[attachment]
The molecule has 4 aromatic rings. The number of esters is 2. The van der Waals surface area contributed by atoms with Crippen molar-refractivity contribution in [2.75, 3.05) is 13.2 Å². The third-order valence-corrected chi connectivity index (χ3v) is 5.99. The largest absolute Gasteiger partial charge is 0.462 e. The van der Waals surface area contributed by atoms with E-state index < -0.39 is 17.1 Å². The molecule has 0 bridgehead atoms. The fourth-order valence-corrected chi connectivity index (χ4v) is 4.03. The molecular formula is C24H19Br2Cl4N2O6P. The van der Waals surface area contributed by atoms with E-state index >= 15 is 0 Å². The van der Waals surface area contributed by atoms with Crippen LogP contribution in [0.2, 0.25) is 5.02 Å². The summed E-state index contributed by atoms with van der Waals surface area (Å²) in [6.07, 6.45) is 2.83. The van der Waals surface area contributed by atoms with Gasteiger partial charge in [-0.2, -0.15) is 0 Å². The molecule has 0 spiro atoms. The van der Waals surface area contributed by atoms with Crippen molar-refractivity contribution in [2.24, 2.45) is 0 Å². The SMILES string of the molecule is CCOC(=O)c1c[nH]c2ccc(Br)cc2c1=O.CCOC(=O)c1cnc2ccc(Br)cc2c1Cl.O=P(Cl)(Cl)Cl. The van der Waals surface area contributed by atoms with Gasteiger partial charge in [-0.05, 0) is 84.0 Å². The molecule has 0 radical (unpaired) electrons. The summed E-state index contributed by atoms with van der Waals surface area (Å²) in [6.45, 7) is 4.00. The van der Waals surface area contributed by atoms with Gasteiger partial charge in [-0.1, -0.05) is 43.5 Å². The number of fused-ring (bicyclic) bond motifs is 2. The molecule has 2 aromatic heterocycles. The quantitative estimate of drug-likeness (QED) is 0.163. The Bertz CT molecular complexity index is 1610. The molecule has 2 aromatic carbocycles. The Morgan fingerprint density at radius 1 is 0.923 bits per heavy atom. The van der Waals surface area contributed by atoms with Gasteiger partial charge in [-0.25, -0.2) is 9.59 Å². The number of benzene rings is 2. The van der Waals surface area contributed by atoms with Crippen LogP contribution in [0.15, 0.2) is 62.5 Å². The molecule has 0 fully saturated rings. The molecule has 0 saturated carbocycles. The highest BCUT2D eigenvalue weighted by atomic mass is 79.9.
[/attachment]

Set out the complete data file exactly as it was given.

The molecule has 4 aromatic rings. The number of esters is 2. The van der Waals surface area contributed by atoms with Crippen molar-refractivity contribution in [2.75, 3.05) is 13.2 Å². The third-order valence-corrected chi connectivity index (χ3v) is 5.99. The largest absolute Gasteiger partial charge is 0.462 e. The van der Waals surface area contributed by atoms with E-state index < -0.39 is 17.1 Å². The molecule has 0 bridgehead atoms. The fourth-order valence-corrected chi connectivity index (χ4v) is 4.03. The molecular formula is C24H19Br2Cl4N2O6P. The van der Waals surface area contributed by atoms with E-state index >= 15 is 0 Å². The van der Waals surface area contributed by atoms with Crippen LogP contribution in [0.2, 0.25) is 5.02 Å². The summed E-state index contributed by atoms with van der Waals surface area (Å²) in [6.07, 6.45) is 2.83. The van der Waals surface area contributed by atoms with Gasteiger partial charge in [-0.2, -0.15) is 0 Å². The molecule has 0 spiro atoms. The van der Waals surface area contributed by atoms with Crippen molar-refractivity contribution in [2.24, 2.45) is 0 Å². The SMILES string of the molecule is CCOC(=O)c1c[nH]c2ccc(Br)cc2c1=O.CCOC(=O)c1cnc2ccc(Br)cc2c1Cl.O=P(Cl)(Cl)Cl. The van der Waals surface area contributed by atoms with Gasteiger partial charge in [-0.05, 0) is 84.0 Å². The molecule has 0 radical (unpaired) electrons. The summed E-state index contributed by atoms with van der Waals surface area (Å²) in [6.45, 7) is 4.00. The van der Waals surface area contributed by atoms with Gasteiger partial charge in [-0.1, -0.05) is 43.5 Å². The number of fused-ring (bicyclic) bond motifs is 2. The molecule has 2 aromatic heterocycles. The quantitative estimate of drug-likeness (QED) is 0.163. The Bertz CT molecular complexity index is 1610. The molecule has 2 aromatic carbocycles. The Morgan fingerprint density at radius 1 is 0.923 bits per heavy atom. The van der Waals surface area contributed by atoms with Gasteiger partial charge in [-0.25, -0.2) is 9.59 Å². The number of benzene rings is 2. The van der Waals surface area contributed by atoms with Crippen LogP contribution in [0.15, 0.2) is 62.5 Å². The molecule has 0 fully saturated rings. The molecule has 0 saturated carbocycles. The highest BCUT2D eigenvalue weighted by atomic mass is 79.9.